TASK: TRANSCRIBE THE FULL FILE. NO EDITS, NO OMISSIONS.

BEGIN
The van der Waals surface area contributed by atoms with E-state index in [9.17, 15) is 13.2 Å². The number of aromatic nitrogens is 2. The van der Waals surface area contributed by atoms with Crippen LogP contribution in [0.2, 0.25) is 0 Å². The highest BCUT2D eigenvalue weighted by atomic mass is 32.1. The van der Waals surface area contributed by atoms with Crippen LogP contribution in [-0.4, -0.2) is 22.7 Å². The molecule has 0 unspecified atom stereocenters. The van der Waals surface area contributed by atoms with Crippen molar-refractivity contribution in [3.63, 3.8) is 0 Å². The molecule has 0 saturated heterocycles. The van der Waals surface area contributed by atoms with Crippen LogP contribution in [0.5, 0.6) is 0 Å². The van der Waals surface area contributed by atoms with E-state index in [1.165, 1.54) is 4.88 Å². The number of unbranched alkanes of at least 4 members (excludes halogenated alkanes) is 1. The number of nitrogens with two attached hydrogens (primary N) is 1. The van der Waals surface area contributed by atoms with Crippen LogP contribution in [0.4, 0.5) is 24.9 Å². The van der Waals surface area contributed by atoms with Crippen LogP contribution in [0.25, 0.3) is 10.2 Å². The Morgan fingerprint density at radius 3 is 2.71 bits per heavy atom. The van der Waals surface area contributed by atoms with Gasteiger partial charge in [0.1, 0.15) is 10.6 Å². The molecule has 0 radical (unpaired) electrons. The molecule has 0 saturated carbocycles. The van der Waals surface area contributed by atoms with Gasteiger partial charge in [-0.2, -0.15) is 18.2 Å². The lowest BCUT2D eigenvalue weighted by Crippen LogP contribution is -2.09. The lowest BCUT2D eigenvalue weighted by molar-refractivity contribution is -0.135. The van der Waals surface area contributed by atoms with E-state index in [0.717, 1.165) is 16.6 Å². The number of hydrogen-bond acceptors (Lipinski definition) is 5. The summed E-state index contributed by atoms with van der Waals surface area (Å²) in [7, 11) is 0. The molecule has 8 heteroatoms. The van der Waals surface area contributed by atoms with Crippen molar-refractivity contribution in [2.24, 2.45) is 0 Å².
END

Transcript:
The van der Waals surface area contributed by atoms with E-state index in [9.17, 15) is 13.2 Å². The number of aromatic nitrogens is 2. The van der Waals surface area contributed by atoms with Crippen LogP contribution in [0.2, 0.25) is 0 Å². The highest BCUT2D eigenvalue weighted by atomic mass is 32.1. The van der Waals surface area contributed by atoms with Crippen LogP contribution in [-0.4, -0.2) is 22.7 Å². The molecule has 0 unspecified atom stereocenters. The van der Waals surface area contributed by atoms with Crippen molar-refractivity contribution in [3.63, 3.8) is 0 Å². The molecule has 0 saturated heterocycles. The van der Waals surface area contributed by atoms with Crippen LogP contribution in [0.5, 0.6) is 0 Å². The van der Waals surface area contributed by atoms with E-state index in [1.165, 1.54) is 4.88 Å². The number of unbranched alkanes of at least 4 members (excludes halogenated alkanes) is 1. The number of nitrogens with two attached hydrogens (primary N) is 1. The van der Waals surface area contributed by atoms with Crippen LogP contribution in [0.4, 0.5) is 24.9 Å². The van der Waals surface area contributed by atoms with Crippen LogP contribution in [0.25, 0.3) is 10.2 Å². The Morgan fingerprint density at radius 3 is 2.71 bits per heavy atom. The van der Waals surface area contributed by atoms with Gasteiger partial charge in [0.1, 0.15) is 10.6 Å². The molecule has 0 radical (unpaired) electrons. The molecule has 0 saturated carbocycles. The van der Waals surface area contributed by atoms with Gasteiger partial charge in [-0.2, -0.15) is 18.2 Å². The lowest BCUT2D eigenvalue weighted by Crippen LogP contribution is -2.09. The lowest BCUT2D eigenvalue weighted by molar-refractivity contribution is -0.135. The van der Waals surface area contributed by atoms with E-state index in [0.717, 1.165) is 16.6 Å². The number of hydrogen-bond acceptors (Lipinski definition) is 5. The summed E-state index contributed by atoms with van der Waals surface area (Å²) in [7, 11) is 0. The molecule has 8 heteroatoms. The van der Waals surface area contributed by atoms with Crippen molar-refractivity contribution in [2.24, 2.45) is 0 Å².